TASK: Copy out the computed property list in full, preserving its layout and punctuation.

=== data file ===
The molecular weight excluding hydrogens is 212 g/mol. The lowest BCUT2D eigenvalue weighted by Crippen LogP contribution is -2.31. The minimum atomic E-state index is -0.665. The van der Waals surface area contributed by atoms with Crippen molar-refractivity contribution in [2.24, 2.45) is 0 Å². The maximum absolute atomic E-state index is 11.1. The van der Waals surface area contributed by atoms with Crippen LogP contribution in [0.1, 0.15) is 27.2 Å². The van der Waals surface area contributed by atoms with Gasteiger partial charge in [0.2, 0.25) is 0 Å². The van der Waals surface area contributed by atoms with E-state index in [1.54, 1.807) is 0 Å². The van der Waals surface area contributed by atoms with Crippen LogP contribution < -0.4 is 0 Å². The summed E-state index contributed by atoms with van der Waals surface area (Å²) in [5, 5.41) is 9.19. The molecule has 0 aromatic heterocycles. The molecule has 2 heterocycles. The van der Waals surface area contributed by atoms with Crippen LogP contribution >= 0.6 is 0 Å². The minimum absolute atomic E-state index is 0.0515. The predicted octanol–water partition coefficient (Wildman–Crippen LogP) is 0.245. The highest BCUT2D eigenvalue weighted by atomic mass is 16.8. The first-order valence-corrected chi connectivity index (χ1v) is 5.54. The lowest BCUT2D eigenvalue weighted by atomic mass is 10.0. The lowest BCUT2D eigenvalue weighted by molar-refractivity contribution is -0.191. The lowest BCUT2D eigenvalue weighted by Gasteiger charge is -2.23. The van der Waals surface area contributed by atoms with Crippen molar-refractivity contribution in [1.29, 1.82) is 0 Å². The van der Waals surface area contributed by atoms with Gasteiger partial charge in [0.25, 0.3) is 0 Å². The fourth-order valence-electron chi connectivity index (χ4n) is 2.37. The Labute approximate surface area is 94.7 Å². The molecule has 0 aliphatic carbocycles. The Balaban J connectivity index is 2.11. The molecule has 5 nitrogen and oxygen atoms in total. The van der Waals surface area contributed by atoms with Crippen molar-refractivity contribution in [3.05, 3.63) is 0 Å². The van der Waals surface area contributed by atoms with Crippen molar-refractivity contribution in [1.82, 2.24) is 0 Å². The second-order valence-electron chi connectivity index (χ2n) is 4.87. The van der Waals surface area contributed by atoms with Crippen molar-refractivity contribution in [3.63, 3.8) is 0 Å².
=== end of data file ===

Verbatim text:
The molecular weight excluding hydrogens is 212 g/mol. The lowest BCUT2D eigenvalue weighted by Crippen LogP contribution is -2.31. The minimum atomic E-state index is -0.665. The van der Waals surface area contributed by atoms with Crippen molar-refractivity contribution in [2.24, 2.45) is 0 Å². The maximum absolute atomic E-state index is 11.1. The van der Waals surface area contributed by atoms with Crippen LogP contribution in [0.1, 0.15) is 27.2 Å². The van der Waals surface area contributed by atoms with Gasteiger partial charge in [0.2, 0.25) is 0 Å². The van der Waals surface area contributed by atoms with E-state index in [1.54, 1.807) is 0 Å². The van der Waals surface area contributed by atoms with Crippen LogP contribution < -0.4 is 0 Å². The summed E-state index contributed by atoms with van der Waals surface area (Å²) in [5, 5.41) is 9.19. The molecule has 0 aromatic heterocycles. The molecule has 2 heterocycles. The van der Waals surface area contributed by atoms with Crippen LogP contribution >= 0.6 is 0 Å². The minimum absolute atomic E-state index is 0.0515. The predicted octanol–water partition coefficient (Wildman–Crippen LogP) is 0.245. The highest BCUT2D eigenvalue weighted by atomic mass is 16.8. The first-order valence-corrected chi connectivity index (χ1v) is 5.54. The lowest BCUT2D eigenvalue weighted by atomic mass is 10.0. The lowest BCUT2D eigenvalue weighted by molar-refractivity contribution is -0.191. The lowest BCUT2D eigenvalue weighted by Gasteiger charge is -2.23. The van der Waals surface area contributed by atoms with Crippen molar-refractivity contribution in [1.29, 1.82) is 0 Å². The van der Waals surface area contributed by atoms with Gasteiger partial charge in [0.25, 0.3) is 0 Å². The fourth-order valence-electron chi connectivity index (χ4n) is 2.37. The Labute approximate surface area is 94.7 Å². The molecule has 0 aliphatic carbocycles. The Balaban J connectivity index is 2.11. The molecule has 5 nitrogen and oxygen atoms in total. The van der Waals surface area contributed by atoms with Crippen molar-refractivity contribution in [3.05, 3.63) is 0 Å². The van der Waals surface area contributed by atoms with Crippen molar-refractivity contribution in [1.82, 2.24) is 0 Å². The second-order valence-electron chi connectivity index (χ2n) is 4.87. The van der Waals surface area contributed by atoms with Crippen molar-refractivity contribution in [3.63, 3.8) is 0 Å².